Hon. Thomas Wheeler, who has been at the head of the coal firm of Wheeler, McQuade & Company for
the past seventeen years, is now serving as postmaster of Utica. He is numbered among the worthy native sons of
this city, his birth having here occurred on the 5th of October, 1845. He is a son of George Wheeler, a native
of Ireland, who came to America with his father (John Wheeler) when very young and made his home in Utica, New
York, until called to his final rest in 1858. He was engaged in the trucking business.
Thomas Wheeler attended the public schools in the acquirement of an education and when fifteen years of age entered
the Utica Steam Cotton Mill, while subsequently he became an employe in the woolen mills. On the 30th of August,
1862, he enlisted for service in the Union army as a member of Company A, One Hundred and Forty sixth New York
Volunteer Infantry, was later promoted to the rank of second lieutenant and on July 25, 1865, was mustered out.
He was with the Army of the Potomac, participated in most of the battles of his regiment, was wounded at White
Oak Road on the 31st of March, 1865, and was confined in the hospital till shortly before his discharge.
Returning to Utica, Mr. Wheeler followed various employments until 1870, when he was appointed patrolman on the
police force. In 1873 he entered the district attorney's office under D. C. Stoddard, remaining there for about
eight years. He was also chief detective for the New York Central & Hudson River Railroad Company, having charge
of their detective department from Albany to Syracuse and holding this position for about eleven years. On the
1st of May, 1894, the coal firm of Wheeler, MeQuade & Company was formed and our subject has since remained
at the head of the enterprise, having won a gratifying measure of success in this line of activity.
On the 26th of April, 1886, Mr. Wheeler was united in marriage to Miss Helen Frances, a daughter of Lawrence Doyle,
of Utica. He belongs to the Benevolent and Protective Order of Elks, the Arcarnim Club and the Republican Club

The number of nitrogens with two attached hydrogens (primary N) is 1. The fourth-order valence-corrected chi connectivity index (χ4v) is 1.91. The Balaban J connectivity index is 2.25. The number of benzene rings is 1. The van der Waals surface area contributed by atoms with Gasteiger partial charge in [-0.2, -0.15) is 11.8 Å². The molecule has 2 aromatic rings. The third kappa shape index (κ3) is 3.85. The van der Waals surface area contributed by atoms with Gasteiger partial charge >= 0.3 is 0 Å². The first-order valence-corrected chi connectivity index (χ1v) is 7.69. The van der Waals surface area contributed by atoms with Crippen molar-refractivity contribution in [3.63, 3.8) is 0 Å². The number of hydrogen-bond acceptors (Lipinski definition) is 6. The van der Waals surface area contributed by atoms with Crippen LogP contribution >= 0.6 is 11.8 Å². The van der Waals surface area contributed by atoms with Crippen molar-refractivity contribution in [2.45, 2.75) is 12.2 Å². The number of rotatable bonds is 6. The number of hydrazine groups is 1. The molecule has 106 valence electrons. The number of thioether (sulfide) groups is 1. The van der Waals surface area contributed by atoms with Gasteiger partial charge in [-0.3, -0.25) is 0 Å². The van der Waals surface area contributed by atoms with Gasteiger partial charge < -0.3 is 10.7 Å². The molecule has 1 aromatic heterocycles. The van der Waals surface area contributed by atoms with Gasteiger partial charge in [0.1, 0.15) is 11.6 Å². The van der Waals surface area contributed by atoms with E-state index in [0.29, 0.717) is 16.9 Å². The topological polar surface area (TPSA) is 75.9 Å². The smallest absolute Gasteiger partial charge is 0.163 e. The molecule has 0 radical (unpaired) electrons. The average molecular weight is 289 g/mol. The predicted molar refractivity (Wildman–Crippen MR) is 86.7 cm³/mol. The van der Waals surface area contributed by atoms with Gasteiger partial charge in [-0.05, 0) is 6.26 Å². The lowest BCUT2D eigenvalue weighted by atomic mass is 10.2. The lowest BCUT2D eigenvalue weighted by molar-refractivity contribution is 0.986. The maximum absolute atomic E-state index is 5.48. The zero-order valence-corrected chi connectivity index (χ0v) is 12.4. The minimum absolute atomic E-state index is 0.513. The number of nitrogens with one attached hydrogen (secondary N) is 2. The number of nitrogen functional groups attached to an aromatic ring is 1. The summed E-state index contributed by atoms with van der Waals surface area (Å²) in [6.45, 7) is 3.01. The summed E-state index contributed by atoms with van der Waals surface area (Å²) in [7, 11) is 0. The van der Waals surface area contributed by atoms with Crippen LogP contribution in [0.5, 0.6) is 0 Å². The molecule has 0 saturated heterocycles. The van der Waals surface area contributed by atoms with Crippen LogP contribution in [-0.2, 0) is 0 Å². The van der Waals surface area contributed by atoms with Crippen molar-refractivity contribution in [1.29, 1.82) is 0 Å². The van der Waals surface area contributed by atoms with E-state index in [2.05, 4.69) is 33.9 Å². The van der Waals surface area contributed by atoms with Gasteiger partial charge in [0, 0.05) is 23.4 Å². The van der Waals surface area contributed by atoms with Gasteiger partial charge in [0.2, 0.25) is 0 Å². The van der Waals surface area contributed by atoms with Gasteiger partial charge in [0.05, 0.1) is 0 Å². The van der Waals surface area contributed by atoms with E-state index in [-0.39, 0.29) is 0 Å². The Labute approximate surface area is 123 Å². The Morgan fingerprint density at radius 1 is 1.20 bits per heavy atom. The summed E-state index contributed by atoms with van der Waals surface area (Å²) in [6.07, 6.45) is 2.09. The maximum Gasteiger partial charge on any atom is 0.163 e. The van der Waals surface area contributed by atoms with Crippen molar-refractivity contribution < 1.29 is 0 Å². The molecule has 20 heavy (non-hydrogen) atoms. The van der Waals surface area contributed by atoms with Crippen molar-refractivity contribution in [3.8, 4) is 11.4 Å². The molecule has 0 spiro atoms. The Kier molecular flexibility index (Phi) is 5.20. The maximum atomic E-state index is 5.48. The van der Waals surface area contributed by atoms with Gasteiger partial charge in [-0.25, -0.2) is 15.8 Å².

and maintains pleasant relations with his old army comrades through his membership in Bacon Post, G. A. R.
Politically Mr. Wheeler has always been an active republican. In 1888 he was nominated and elected county sheriff,
serving until his term expired on the 31st of December, 1891. He was elected mayor of Utica on the 1st of March,
1892, and held the office from March 8, 1892, until March 13, 1894. During his term as mayor he conducted the fight
against the Warren Seharf Asphalt Paving Company and broke the prices for street paving, being the first man in
the United States to attempt such a movement. On the 19th of February, 1895, he was appointed assistant superintendent
of public works by State Superintendent Aidridge, holding the position until September 15, 1907. On the 26th of
January, 1911, he was appointed postmaster to succeed Mr. Roberts and took the office on the 1st of April following.
He has always been a representative of that public spirited class of men who see and utilize the opportunities
for promoting the general welfare, withholding his cooperation and aid from no movement which he deems of value
in promoting the best interests of the city. In his own business career he has been recognized as a man of stern
integrity and honesty of purpose, who has despised all unworthy or questionable means to secure advancement or
success in any undertaking or for any purpose.
History of Oneida County, New York
From 1700 to the present time
of some of its prominent men and pioneers.
By: Henry J. Cookinham
The S. J. Clarke Publishing Company
Oneida County, NY
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